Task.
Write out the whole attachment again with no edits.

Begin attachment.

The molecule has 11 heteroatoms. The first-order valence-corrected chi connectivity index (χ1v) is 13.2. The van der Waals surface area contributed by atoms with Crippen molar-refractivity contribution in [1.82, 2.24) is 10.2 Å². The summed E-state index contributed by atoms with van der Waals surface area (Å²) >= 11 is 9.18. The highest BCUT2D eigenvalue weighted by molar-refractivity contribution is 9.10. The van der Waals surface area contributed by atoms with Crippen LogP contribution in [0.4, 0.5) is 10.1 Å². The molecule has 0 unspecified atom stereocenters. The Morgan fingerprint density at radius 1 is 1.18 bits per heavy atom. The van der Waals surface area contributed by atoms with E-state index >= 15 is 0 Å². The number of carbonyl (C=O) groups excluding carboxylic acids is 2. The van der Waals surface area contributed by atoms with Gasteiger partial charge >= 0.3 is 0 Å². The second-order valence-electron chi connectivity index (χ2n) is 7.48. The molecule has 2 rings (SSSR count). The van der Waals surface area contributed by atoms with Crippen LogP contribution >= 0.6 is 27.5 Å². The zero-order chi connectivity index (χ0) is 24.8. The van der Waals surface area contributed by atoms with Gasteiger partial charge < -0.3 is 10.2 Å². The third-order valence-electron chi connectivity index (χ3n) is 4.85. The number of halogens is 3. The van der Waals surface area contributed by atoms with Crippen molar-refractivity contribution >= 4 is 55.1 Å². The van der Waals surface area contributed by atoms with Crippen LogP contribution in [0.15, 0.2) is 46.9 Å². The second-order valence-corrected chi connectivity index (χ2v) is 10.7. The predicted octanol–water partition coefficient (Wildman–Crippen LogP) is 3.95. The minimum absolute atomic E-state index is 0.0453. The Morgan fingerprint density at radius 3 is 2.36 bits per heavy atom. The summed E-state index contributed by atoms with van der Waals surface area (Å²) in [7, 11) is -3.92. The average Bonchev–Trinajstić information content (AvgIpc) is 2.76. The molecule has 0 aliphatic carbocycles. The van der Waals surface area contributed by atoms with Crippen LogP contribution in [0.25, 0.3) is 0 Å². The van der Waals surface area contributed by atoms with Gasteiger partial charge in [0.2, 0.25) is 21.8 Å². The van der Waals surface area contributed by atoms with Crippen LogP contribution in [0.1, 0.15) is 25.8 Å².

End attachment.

The molecule has 11 heteroatoms. The first-order valence-corrected chi connectivity index (χ1v) is 13.2. The van der Waals surface area contributed by atoms with Crippen molar-refractivity contribution in [1.82, 2.24) is 10.2 Å². The summed E-state index contributed by atoms with van der Waals surface area (Å²) >= 11 is 9.18. The highest BCUT2D eigenvalue weighted by molar-refractivity contribution is 9.10. The van der Waals surface area contributed by atoms with Crippen LogP contribution in [0.4, 0.5) is 10.1 Å². The molecule has 0 unspecified atom stereocenters. The Morgan fingerprint density at radius 1 is 1.18 bits per heavy atom. The van der Waals surface area contributed by atoms with E-state index >= 15 is 0 Å². The number of carbonyl (C=O) groups excluding carboxylic acids is 2. The van der Waals surface area contributed by atoms with Gasteiger partial charge >= 0.3 is 0 Å². The second-order valence-electron chi connectivity index (χ2n) is 7.48. The molecule has 2 rings (SSSR count). The van der Waals surface area contributed by atoms with Crippen LogP contribution >= 0.6 is 27.5 Å². The zero-order chi connectivity index (χ0) is 24.8. The van der Waals surface area contributed by atoms with Gasteiger partial charge < -0.3 is 10.2 Å². The third-order valence-electron chi connectivity index (χ3n) is 4.85. The number of halogens is 3. The van der Waals surface area contributed by atoms with Crippen molar-refractivity contribution >= 4 is 55.1 Å². The van der Waals surface area contributed by atoms with Crippen LogP contribution in [0.15, 0.2) is 46.9 Å². The second-order valence-corrected chi connectivity index (χ2v) is 10.7. The predicted octanol–water partition coefficient (Wildman–Crippen LogP) is 3.95. The minimum absolute atomic E-state index is 0.0453. The Morgan fingerprint density at radius 3 is 2.36 bits per heavy atom. The summed E-state index contributed by atoms with van der Waals surface area (Å²) in [7, 11) is -3.92. The average Bonchev–Trinajstić information content (AvgIpc) is 2.76. The molecule has 0 aliphatic carbocycles. The van der Waals surface area contributed by atoms with Crippen LogP contribution in [0.25, 0.3) is 0 Å². The van der Waals surface area contributed by atoms with Gasteiger partial charge in [0.2, 0.25) is 21.8 Å². The van der Waals surface area contributed by atoms with Crippen LogP contribution in [0.1, 0.15) is 25.8 Å².